Marion Rowekamp

Marion Röwekamp studied law and history at the universities of Heidelberg, Munich and Berlin and was visiting scholar at the Columbia University of the City of New York. She is a doctoral candidate in early and modern history at the University of Munich and also engaged in her legal training in Berlin. Her research interest focuses on the history of the first German-speaking women lawyers. She is the author of the forthcoming Encyclopedia of German-Speaking Women Lawyers.

Articles by this author

Käte Wallach

Käte Wallach was a German lawyer who, due to her being Jewish, was unable to practice law in her country. After migrating to the United States in 1935, Wallach re-enrolled in law school, during which she was enthralled by library science and became a prominent scholar in both fields.

Else Rahel Samulon-Guttmann

Else Samulon-Guttmann showed her exceptional intelligence early in life, studying law at Berlin university and earning a PhD from Heidelberg University. Appointed a judge in 1929, she lost her position with the Nazi rise to power in 1933. Samulon-Guttmann stayed in Germany for her mother and was murdered at Auschwitz in 1944.

Erna Proskauer

Erna Proskauer dreamed of becoming a judge in Germany but lost her job in 1933 and emigrated first to France and then to Palestine. After returning to Germany, Erna faced several setbacks in her quest to return to her career as a lawyer but ultimately opened her own firm. At the age of sixty-five, she took over her former husband’s law office and continued working for another twenty years.

Nora Platiel

The Russian Revolution of 1917 made a convinced socialist of Nora Block and inspired her to study law. After leaving Nazi Germany for France and then Platiel, Platiel returned home, eventually becoming the first woman director of a German district court and being elected for three terms in the Hessian State Parliament.

Margarete Muehsam-Edelheim

Margarete Muehsam-Edelheim was a journalist with a doctorate in law. In her native Berlin, she co-founded the organization Women Law Graduates and served as a City Councilor. In the United States, Muehsam-Edelheim was a founding member of the Leo Baeck Institute’s Women Auxiliary, as well as serving in many capacities for various organizations.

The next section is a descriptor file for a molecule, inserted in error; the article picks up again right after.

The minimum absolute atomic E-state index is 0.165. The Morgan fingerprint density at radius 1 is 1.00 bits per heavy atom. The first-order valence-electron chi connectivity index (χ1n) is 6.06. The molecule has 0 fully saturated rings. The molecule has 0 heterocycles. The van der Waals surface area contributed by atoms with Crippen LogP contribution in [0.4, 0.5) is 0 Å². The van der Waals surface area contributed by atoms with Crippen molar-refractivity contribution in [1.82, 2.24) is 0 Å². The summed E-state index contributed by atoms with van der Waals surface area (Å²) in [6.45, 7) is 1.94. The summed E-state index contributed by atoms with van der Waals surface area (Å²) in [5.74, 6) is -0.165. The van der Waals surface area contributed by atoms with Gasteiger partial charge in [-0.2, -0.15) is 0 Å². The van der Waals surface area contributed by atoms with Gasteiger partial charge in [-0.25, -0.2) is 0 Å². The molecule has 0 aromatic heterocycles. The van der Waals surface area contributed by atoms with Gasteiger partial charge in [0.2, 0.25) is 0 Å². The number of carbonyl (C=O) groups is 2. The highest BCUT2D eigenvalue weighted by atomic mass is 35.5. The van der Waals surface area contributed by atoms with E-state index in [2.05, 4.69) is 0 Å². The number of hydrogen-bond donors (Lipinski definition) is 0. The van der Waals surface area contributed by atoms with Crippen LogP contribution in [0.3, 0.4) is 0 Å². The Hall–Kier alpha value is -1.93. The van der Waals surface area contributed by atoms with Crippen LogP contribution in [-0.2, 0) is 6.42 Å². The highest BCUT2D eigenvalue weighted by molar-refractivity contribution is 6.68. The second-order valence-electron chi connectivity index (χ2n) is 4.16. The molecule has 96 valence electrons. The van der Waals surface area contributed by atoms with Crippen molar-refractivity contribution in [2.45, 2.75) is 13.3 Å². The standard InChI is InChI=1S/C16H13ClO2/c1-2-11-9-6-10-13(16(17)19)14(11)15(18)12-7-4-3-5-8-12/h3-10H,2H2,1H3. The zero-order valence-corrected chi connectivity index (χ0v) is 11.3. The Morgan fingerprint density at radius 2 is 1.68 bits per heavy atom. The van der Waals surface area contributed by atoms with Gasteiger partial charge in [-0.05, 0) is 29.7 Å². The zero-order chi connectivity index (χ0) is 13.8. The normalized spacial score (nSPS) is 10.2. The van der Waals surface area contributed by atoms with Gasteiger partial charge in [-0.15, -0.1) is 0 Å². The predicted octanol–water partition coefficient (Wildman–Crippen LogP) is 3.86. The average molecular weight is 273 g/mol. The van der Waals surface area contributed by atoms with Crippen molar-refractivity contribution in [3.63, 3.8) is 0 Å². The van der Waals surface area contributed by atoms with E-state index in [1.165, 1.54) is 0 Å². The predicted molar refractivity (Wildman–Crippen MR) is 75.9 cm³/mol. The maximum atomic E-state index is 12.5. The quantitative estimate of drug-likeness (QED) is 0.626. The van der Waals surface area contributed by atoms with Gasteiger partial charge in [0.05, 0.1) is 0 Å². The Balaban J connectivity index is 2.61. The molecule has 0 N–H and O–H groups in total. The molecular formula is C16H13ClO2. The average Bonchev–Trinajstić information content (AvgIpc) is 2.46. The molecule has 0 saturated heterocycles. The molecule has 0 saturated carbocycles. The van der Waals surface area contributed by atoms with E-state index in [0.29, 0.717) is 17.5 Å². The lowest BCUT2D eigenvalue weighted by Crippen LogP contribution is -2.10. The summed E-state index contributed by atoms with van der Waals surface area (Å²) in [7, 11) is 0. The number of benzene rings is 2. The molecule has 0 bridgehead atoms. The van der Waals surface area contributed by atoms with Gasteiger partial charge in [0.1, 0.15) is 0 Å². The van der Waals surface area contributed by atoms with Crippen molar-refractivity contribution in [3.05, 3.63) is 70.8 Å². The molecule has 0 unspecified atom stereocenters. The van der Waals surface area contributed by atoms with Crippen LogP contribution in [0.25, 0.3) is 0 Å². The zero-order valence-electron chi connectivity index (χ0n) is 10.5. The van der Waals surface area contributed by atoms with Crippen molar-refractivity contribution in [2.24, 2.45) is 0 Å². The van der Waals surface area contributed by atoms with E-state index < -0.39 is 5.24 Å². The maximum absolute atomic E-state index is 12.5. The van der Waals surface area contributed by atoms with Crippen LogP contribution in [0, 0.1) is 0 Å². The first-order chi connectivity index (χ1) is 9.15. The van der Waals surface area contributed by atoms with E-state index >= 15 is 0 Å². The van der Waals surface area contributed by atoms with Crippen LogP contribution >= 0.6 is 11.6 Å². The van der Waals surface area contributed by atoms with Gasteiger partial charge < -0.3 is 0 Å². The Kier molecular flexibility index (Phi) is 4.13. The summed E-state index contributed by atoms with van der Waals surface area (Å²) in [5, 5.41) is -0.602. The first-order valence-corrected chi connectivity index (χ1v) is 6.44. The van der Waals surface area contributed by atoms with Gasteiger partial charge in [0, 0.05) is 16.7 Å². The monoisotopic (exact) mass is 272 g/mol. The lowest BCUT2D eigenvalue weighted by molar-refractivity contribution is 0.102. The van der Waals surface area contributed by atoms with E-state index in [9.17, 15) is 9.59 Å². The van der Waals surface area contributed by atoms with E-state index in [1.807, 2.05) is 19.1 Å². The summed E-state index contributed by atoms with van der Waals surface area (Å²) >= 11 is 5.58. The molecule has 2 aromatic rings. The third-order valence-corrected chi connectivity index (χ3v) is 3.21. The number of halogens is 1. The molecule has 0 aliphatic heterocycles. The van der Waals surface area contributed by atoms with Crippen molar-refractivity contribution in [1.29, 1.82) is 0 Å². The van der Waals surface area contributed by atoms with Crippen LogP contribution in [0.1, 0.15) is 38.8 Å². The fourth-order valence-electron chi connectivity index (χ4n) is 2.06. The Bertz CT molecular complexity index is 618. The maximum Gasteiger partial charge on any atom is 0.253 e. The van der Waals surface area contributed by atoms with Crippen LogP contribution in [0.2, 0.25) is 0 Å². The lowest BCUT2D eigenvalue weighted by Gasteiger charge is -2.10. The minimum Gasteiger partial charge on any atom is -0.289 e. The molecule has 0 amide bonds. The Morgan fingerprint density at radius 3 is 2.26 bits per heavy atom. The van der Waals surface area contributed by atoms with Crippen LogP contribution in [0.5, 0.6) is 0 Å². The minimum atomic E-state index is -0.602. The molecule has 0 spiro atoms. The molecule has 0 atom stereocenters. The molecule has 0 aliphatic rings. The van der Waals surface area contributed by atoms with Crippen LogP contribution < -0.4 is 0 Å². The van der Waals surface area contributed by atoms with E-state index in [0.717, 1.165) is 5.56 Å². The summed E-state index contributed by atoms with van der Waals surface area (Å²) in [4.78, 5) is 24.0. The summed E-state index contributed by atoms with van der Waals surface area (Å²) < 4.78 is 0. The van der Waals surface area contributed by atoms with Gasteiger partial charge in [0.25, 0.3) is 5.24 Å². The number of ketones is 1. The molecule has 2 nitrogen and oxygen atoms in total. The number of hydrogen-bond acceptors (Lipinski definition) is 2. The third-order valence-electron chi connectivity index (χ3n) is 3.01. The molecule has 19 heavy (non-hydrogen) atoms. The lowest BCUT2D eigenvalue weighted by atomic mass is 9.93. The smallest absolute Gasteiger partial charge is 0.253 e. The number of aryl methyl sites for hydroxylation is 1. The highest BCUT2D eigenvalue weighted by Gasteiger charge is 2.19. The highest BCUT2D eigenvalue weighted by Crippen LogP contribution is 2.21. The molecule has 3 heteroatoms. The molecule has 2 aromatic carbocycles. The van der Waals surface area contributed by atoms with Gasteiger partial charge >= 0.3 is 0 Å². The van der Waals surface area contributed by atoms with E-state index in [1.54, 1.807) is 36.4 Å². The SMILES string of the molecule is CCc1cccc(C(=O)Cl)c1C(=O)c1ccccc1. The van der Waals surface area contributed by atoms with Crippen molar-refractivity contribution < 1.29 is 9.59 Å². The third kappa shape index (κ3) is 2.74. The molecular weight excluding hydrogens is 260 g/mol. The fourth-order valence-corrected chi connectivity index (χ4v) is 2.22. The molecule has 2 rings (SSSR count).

Lawyers in Germany and Austria

German and Austrian women were first allowed to enter careers in law in the mid-1920s, following rules permitting their admittance to universities at the turn of the century. Although women were a small proportion of all lawyers, judges, and prosecutors in Germany and Austria, Jewish women were a significant group among those women, and they often faced both religious and gender-based discrimination.

Marta Friedländer-Garelik

Just the third Austrian woman to establish a legal practice, Marta Friedländer-Garelik’s law career was cut short by the 1938 Anschluss. She was able to escape Vienna through passage to Ireland, where she discovered her talent for handicrafts. After immigrating to Texas in 1941, Friedländer-Garelik started her own very successful knitwear factory.

Clementine Bern-Zernik

A lawyer by training, Vienna-born Clementine Bern-Zernik produced broadcasts for the US Office of War Information in London during the war, served as the director of a Displaced Persons Camp in post-war Germany, and spent the last 50 years of her life as a UN liaison to the New York Public Library. Throughout her life she maintained a strong Austrian identity and was a founding member of the Austrian-American Federation.


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How to cite this page

Jewish Women's Archive. "Marion Rowekamp." (Viewed on April 19, 2024) <>.